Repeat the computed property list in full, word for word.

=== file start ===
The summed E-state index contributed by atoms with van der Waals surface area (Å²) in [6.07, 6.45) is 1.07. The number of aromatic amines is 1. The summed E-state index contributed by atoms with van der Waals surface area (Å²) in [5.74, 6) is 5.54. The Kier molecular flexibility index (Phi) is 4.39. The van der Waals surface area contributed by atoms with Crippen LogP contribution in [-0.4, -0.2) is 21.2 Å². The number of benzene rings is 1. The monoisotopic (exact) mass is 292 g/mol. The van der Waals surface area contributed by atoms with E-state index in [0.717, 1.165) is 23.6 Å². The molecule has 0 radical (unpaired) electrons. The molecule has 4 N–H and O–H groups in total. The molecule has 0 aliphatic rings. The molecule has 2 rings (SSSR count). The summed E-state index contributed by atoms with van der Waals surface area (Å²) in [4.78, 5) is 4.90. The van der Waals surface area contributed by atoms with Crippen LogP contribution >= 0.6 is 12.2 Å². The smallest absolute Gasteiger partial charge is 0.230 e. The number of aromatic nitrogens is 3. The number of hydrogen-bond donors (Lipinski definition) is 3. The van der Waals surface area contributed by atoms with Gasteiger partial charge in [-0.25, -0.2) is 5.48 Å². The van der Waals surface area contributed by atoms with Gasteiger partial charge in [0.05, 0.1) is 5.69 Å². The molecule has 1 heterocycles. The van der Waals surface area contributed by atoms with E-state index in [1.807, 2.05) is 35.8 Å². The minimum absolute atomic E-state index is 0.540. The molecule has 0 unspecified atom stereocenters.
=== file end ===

The summed E-state index contributed by atoms with van der Waals surface area (Å²) in [6.07, 6.45) is 1.07. The number of aromatic amines is 1. The summed E-state index contributed by atoms with van der Waals surface area (Å²) in [5.74, 6) is 5.54. The Kier molecular flexibility index (Phi) is 4.39. The van der Waals surface area contributed by atoms with Crippen LogP contribution in [-0.4, -0.2) is 21.2 Å². The number of benzene rings is 1. The monoisotopic (exact) mass is 292 g/mol. The van der Waals surface area contributed by atoms with E-state index in [0.717, 1.165) is 23.6 Å². The molecule has 0 radical (unpaired) electrons. The molecule has 4 N–H and O–H groups in total. The molecule has 0 aliphatic rings. The molecule has 2 rings (SSSR count). The summed E-state index contributed by atoms with van der Waals surface area (Å²) in [4.78, 5) is 4.90. The van der Waals surface area contributed by atoms with Crippen LogP contribution >= 0.6 is 12.2 Å². The smallest absolute Gasteiger partial charge is 0.230 e. The number of aromatic nitrogens is 3. The number of hydrogen-bond donors (Lipinski definition) is 3. The van der Waals surface area contributed by atoms with Gasteiger partial charge in [-0.25, -0.2) is 5.48 Å². The van der Waals surface area contributed by atoms with Gasteiger partial charge in [0.05, 0.1) is 5.69 Å². The molecule has 1 heterocycles. The van der Waals surface area contributed by atoms with E-state index in [1.807, 2.05) is 35.8 Å². The minimum absolute atomic E-state index is 0.540. The molecule has 0 unspecified atom stereocenters.